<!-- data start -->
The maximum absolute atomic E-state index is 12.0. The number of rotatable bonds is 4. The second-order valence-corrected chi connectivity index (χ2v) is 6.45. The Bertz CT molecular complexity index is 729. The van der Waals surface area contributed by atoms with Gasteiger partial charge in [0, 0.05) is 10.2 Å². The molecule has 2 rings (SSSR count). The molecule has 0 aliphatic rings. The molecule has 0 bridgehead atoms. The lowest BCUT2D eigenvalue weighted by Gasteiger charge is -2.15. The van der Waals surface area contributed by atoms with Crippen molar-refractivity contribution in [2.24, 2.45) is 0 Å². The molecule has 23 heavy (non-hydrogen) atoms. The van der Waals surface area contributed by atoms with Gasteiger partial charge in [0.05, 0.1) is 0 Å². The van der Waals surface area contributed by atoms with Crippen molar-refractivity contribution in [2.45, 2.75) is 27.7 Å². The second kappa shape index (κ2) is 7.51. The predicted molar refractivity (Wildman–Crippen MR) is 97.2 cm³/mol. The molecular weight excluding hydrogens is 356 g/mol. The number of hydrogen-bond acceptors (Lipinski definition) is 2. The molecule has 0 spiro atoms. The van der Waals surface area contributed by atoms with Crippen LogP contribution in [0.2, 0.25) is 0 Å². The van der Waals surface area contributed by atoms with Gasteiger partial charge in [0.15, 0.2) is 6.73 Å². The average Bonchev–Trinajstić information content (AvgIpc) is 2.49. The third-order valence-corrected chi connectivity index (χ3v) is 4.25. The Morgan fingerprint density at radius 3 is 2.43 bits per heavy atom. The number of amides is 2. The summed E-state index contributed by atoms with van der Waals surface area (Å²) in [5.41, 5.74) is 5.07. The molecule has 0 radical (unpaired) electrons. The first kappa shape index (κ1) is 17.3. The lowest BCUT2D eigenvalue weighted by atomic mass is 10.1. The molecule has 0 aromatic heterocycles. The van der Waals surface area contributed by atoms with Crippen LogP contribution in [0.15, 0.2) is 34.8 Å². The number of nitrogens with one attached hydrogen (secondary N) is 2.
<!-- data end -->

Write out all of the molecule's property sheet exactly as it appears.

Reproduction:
The maximum absolute atomic E-state index is 12.0. The number of rotatable bonds is 4. The second-order valence-corrected chi connectivity index (χ2v) is 6.45. The Bertz CT molecular complexity index is 729. The van der Waals surface area contributed by atoms with Gasteiger partial charge in [0, 0.05) is 10.2 Å². The molecule has 2 rings (SSSR count). The molecule has 0 aliphatic rings. The molecule has 0 bridgehead atoms. The lowest BCUT2D eigenvalue weighted by Gasteiger charge is -2.15. The van der Waals surface area contributed by atoms with Crippen molar-refractivity contribution in [2.24, 2.45) is 0 Å². The molecule has 23 heavy (non-hydrogen) atoms. The van der Waals surface area contributed by atoms with Gasteiger partial charge in [0.05, 0.1) is 0 Å². The van der Waals surface area contributed by atoms with Crippen molar-refractivity contribution in [2.45, 2.75) is 27.7 Å². The second kappa shape index (κ2) is 7.51. The predicted molar refractivity (Wildman–Crippen MR) is 97.2 cm³/mol. The molecular weight excluding hydrogens is 356 g/mol. The number of hydrogen-bond acceptors (Lipinski definition) is 2. The molecule has 0 spiro atoms. The van der Waals surface area contributed by atoms with Crippen LogP contribution in [0.2, 0.25) is 0 Å². The van der Waals surface area contributed by atoms with Gasteiger partial charge in [0.15, 0.2) is 6.73 Å². The average Bonchev–Trinajstić information content (AvgIpc) is 2.49. The third-order valence-corrected chi connectivity index (χ3v) is 4.25. The Morgan fingerprint density at radius 3 is 2.43 bits per heavy atom. The number of amides is 2. The summed E-state index contributed by atoms with van der Waals surface area (Å²) in [5.41, 5.74) is 5.07. The molecule has 0 radical (unpaired) electrons. The first kappa shape index (κ1) is 17.3. The lowest BCUT2D eigenvalue weighted by atomic mass is 10.1. The molecule has 0 aromatic heterocycles. The van der Waals surface area contributed by atoms with Crippen LogP contribution in [0.15, 0.2) is 34.8 Å². The number of nitrogens with one attached hydrogen (secondary N) is 2.